The Panthers needed to come out on all cylinders against Andrean, but trailed by three after one quarter (11-8). The Fighting 59ers strength and size advantage started to prove a problem in the second stanza, and Andrean led 32-22 at the half. With Western knowing they were still in the game, the 59ers squashed any thoughts of a Panther comeback by scoring the first six points after the break and had a 14-6 run over the first 4:20 of the stanza.

“I thought we battled in the first quarter but we didn’t shoot the ball well,” said Weaver following the loss. “We only had four turnovers in the first half, which we will take, but at the same time we gave up 21 points. But it was only 10 at halftime. And then in the third quarter we came out and we missed two layups. You can’t start the quarter by missing two inside shots. So any type of momentum to cut into that 10 point lead is squandered right there.”

The shooting woes were the tale for Western as they hit just 14 of 49 shots (29-percent) while Andrean hit a respectable 22 of 43 (51-percent). John Capps led the way for Western with 17 points and was the only Panther in double digits.

Andrean lost to No. 7 Mishawaka Marian 82-62 in the regional championship game.


For the second consecutive season, the No. 7-ranked Tipton Blue Devils are regional champions and will return to the IHSAA Class 2A Final Four – this time with a trip to the North Semi-State at Lafayette Jefferson High School this Saturday at 3:15 p.m. Tipton (24-3) downed Northfield 53-38 for the right to battle Gary’s No. 5-ranked Thea Bowman Leadership Academy (16-8). The winner  will earn a trip to the 2A state finals a week from Saturday at Banker’s Life Fieldhouse in Indianapolis (see page 8 for a semi-state preview).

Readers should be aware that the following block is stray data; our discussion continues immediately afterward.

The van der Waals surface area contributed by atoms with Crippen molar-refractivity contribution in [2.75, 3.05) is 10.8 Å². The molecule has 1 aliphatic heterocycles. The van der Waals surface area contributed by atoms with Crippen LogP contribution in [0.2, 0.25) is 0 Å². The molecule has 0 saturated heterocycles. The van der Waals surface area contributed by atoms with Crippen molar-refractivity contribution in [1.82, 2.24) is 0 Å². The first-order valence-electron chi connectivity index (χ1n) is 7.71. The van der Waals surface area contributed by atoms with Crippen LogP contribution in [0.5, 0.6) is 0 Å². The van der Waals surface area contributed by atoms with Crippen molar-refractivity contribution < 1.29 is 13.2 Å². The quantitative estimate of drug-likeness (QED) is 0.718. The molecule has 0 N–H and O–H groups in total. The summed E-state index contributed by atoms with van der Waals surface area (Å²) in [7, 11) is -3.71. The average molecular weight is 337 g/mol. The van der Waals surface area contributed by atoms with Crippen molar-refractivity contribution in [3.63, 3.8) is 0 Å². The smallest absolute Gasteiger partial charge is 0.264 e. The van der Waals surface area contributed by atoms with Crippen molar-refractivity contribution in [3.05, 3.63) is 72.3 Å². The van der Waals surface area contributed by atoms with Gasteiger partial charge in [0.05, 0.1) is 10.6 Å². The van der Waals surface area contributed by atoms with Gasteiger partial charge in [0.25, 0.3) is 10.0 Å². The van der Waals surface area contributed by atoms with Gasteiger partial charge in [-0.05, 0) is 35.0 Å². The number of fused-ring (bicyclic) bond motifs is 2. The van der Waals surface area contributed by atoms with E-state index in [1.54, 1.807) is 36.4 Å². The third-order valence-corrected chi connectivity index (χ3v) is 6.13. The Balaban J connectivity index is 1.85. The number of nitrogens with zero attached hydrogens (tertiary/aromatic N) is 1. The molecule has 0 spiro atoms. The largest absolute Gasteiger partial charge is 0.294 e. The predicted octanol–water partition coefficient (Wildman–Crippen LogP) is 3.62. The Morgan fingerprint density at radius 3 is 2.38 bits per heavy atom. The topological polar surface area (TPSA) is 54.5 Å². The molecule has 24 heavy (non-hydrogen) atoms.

In the Tipton Regional finals, the Blue Devils never trailed as they grabbed an early 11-9 lead and 23-20 halftime advantage.  Tipton then held Northfield (22-4) scoreless for the nearly the first six minutes of the second half as the Norsemen saw a 20-game winning streak snapped in the loss.

The Blue Devils were led by junior Mike Crawford’s 18 points on 9 for 12 shooting.

The Blue Devils advanced to the regional final thanks to a 75-56 win over Fountain Central in the regional semi-final.

(Douglas Hockney contributed to this story)


The Western Panthers celebrate its second consecutive sectional championship. (Photo by WILLIAM GIBSON)


For the second consecutive year, the Kokomo Wildkats and the Western Panthers have captured sectional championships and will advance to the Sweet Sixteen regional round of the IHSAA boys basketball tournament. Class 4A No. 7 and tourney host Kokomo (20-4) moves on thanks to a dominating 83-59 victory over Logansport, and Class 3A No. 12 Western (19-5) advances after holding-off a stubborn host Twin Lakes squad, 54-52.

For the Panthers, it marks the sixth sectional title for head coach Andy Weaver and the third time his squad has pulled a repeat championship (2003-2004 and 2006-2007). But it was not an easy route to the trophy as the host Indians (15-9) proved a handful in the finale.

“I knew before the draw that whoever had to play Twin Lakes on this floor, they were going to be tough,” said Weaver. “They are gritty and they are tough – they never make a basketball game pretty.”

Weaver said that after the Panthers cruised through Peru (64-39) and West Lafayette (58-43), he knew the championship was not going to be as easy. Twin Lakes is known for defending its home floor, having a good student section, and playing tough basketball.

“I knew this was not going to be one of those types of game. Our total emphasis was going to be rebound, rebound, rebound and interior defense,” said Weaver. “Our guys persevered and found a way; it was a total team effort.”